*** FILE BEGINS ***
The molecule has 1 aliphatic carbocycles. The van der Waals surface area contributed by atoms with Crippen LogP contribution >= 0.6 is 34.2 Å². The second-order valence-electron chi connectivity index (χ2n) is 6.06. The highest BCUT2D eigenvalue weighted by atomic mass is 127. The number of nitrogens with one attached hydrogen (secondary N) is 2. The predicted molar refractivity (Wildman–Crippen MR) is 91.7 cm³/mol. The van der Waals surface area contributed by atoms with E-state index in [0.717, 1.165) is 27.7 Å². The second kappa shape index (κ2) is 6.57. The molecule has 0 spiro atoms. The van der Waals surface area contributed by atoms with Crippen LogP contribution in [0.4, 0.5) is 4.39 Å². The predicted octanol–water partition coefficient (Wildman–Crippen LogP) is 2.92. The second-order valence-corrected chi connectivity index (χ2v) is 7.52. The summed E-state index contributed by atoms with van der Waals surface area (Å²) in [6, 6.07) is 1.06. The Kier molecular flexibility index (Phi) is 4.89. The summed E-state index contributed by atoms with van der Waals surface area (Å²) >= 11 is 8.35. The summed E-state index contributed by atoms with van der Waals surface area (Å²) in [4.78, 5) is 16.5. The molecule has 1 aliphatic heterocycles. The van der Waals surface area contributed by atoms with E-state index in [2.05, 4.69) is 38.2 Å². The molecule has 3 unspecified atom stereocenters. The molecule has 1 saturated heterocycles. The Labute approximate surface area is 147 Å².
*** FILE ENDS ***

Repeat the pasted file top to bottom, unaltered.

The molecule has 1 aliphatic carbocycles. The van der Waals surface area contributed by atoms with Crippen LogP contribution >= 0.6 is 34.2 Å². The second-order valence-electron chi connectivity index (χ2n) is 6.06. The highest BCUT2D eigenvalue weighted by atomic mass is 127. The number of nitrogens with one attached hydrogen (secondary N) is 2. The predicted molar refractivity (Wildman–Crippen MR) is 91.7 cm³/mol. The van der Waals surface area contributed by atoms with E-state index in [0.717, 1.165) is 27.7 Å². The second kappa shape index (κ2) is 6.57. The molecule has 0 spiro atoms. The van der Waals surface area contributed by atoms with Crippen LogP contribution in [0.4, 0.5) is 4.39 Å². The predicted octanol–water partition coefficient (Wildman–Crippen LogP) is 2.92. The second-order valence-corrected chi connectivity index (χ2v) is 7.52. The summed E-state index contributed by atoms with van der Waals surface area (Å²) in [6, 6.07) is 1.06. The Kier molecular flexibility index (Phi) is 4.89. The summed E-state index contributed by atoms with van der Waals surface area (Å²) >= 11 is 8.35. The summed E-state index contributed by atoms with van der Waals surface area (Å²) in [4.78, 5) is 16.5. The molecule has 1 aliphatic heterocycles. The van der Waals surface area contributed by atoms with E-state index in [2.05, 4.69) is 38.2 Å². The molecule has 3 unspecified atom stereocenters. The molecule has 1 saturated heterocycles. The Labute approximate surface area is 147 Å².